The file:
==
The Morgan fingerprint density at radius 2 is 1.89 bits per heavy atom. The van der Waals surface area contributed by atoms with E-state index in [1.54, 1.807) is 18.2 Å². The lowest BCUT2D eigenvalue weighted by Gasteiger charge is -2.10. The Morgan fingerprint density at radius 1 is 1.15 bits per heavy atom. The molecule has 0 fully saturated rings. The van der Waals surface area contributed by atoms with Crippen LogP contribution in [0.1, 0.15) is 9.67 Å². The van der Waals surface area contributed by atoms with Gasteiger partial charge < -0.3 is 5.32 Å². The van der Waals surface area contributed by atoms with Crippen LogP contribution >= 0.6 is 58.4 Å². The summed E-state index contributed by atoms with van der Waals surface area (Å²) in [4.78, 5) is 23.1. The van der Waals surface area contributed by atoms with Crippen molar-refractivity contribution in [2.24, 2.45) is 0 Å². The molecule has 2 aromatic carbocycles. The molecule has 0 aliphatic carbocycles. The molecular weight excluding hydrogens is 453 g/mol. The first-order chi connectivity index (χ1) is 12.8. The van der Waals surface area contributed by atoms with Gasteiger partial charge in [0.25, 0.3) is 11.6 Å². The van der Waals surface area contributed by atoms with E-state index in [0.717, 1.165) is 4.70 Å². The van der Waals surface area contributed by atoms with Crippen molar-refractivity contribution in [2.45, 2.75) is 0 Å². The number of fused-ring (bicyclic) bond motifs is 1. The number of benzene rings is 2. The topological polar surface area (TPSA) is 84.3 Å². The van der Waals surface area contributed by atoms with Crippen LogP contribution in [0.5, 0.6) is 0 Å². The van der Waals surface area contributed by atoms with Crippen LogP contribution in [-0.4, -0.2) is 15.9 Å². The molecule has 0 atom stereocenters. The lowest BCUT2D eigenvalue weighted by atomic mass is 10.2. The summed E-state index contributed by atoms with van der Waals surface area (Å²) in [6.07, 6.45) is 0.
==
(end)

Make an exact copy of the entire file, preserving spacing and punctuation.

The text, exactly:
The Morgan fingerprint density at radius 2 is 1.89 bits per heavy atom. The van der Waals surface area contributed by atoms with E-state index in [1.54, 1.807) is 18.2 Å². The lowest BCUT2D eigenvalue weighted by Gasteiger charge is -2.10. The Morgan fingerprint density at radius 1 is 1.15 bits per heavy atom. The molecule has 0 fully saturated rings. The van der Waals surface area contributed by atoms with Crippen LogP contribution in [0.1, 0.15) is 9.67 Å². The van der Waals surface area contributed by atoms with Gasteiger partial charge < -0.3 is 5.32 Å². The van der Waals surface area contributed by atoms with Crippen LogP contribution >= 0.6 is 58.4 Å². The summed E-state index contributed by atoms with van der Waals surface area (Å²) in [4.78, 5) is 23.1. The van der Waals surface area contributed by atoms with Crippen molar-refractivity contribution in [2.24, 2.45) is 0 Å². The molecule has 2 aromatic carbocycles. The molecule has 0 aliphatic carbocycles. The molecular weight excluding hydrogens is 453 g/mol. The first-order chi connectivity index (χ1) is 12.8. The van der Waals surface area contributed by atoms with Gasteiger partial charge in [0.25, 0.3) is 11.6 Å². The van der Waals surface area contributed by atoms with E-state index in [0.717, 1.165) is 4.70 Å². The van der Waals surface area contributed by atoms with Crippen molar-refractivity contribution in [2.45, 2.75) is 0 Å². The number of fused-ring (bicyclic) bond motifs is 1. The number of benzene rings is 2. The topological polar surface area (TPSA) is 84.3 Å². The van der Waals surface area contributed by atoms with Crippen LogP contribution in [0.5, 0.6) is 0 Å². The van der Waals surface area contributed by atoms with Crippen LogP contribution in [-0.4, -0.2) is 15.9 Å². The molecule has 0 atom stereocenters. The lowest BCUT2D eigenvalue weighted by atomic mass is 10.2. The summed E-state index contributed by atoms with van der Waals surface area (Å²) in [6.07, 6.45) is 0.